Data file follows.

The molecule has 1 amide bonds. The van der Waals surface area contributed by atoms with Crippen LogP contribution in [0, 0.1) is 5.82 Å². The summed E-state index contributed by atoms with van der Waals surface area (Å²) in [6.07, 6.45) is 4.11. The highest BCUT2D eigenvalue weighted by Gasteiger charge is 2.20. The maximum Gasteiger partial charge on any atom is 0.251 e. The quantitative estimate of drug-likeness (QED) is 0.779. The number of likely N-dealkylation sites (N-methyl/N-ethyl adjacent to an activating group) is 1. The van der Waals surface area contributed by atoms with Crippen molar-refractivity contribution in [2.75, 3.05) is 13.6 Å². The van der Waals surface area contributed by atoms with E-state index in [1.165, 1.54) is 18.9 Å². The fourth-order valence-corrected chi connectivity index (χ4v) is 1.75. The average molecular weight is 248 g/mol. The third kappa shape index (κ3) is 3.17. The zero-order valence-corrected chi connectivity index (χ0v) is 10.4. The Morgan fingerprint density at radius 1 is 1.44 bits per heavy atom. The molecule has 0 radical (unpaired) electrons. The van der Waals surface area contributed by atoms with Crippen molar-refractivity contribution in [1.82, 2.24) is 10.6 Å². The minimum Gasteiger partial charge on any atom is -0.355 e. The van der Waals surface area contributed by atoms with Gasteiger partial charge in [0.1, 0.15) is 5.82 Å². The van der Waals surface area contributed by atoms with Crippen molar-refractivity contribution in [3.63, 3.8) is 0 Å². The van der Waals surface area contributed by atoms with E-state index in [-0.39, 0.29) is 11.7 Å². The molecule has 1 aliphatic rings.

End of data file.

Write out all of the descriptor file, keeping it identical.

The molecule has 1 amide bonds. The van der Waals surface area contributed by atoms with Crippen LogP contribution in [0, 0.1) is 5.82 Å². The summed E-state index contributed by atoms with van der Waals surface area (Å²) in [6.07, 6.45) is 4.11. The highest BCUT2D eigenvalue weighted by Gasteiger charge is 2.20. The maximum Gasteiger partial charge on any atom is 0.251 e. The quantitative estimate of drug-likeness (QED) is 0.779. The number of likely N-dealkylation sites (N-methyl/N-ethyl adjacent to an activating group) is 1. The van der Waals surface area contributed by atoms with Crippen molar-refractivity contribution in [2.75, 3.05) is 13.6 Å². The van der Waals surface area contributed by atoms with E-state index in [1.165, 1.54) is 18.9 Å². The fourth-order valence-corrected chi connectivity index (χ4v) is 1.75. The average molecular weight is 248 g/mol. The third kappa shape index (κ3) is 3.17. The zero-order valence-corrected chi connectivity index (χ0v) is 10.4. The Morgan fingerprint density at radius 1 is 1.44 bits per heavy atom. The molecule has 0 radical (unpaired) electrons. The van der Waals surface area contributed by atoms with Crippen molar-refractivity contribution in [1.82, 2.24) is 10.6 Å². The minimum Gasteiger partial charge on any atom is -0.355 e. The van der Waals surface area contributed by atoms with Gasteiger partial charge in [0.1, 0.15) is 5.82 Å². The van der Waals surface area contributed by atoms with Crippen molar-refractivity contribution in [3.63, 3.8) is 0 Å². The van der Waals surface area contributed by atoms with E-state index in [-0.39, 0.29) is 11.7 Å². The molecule has 1 aliphatic rings.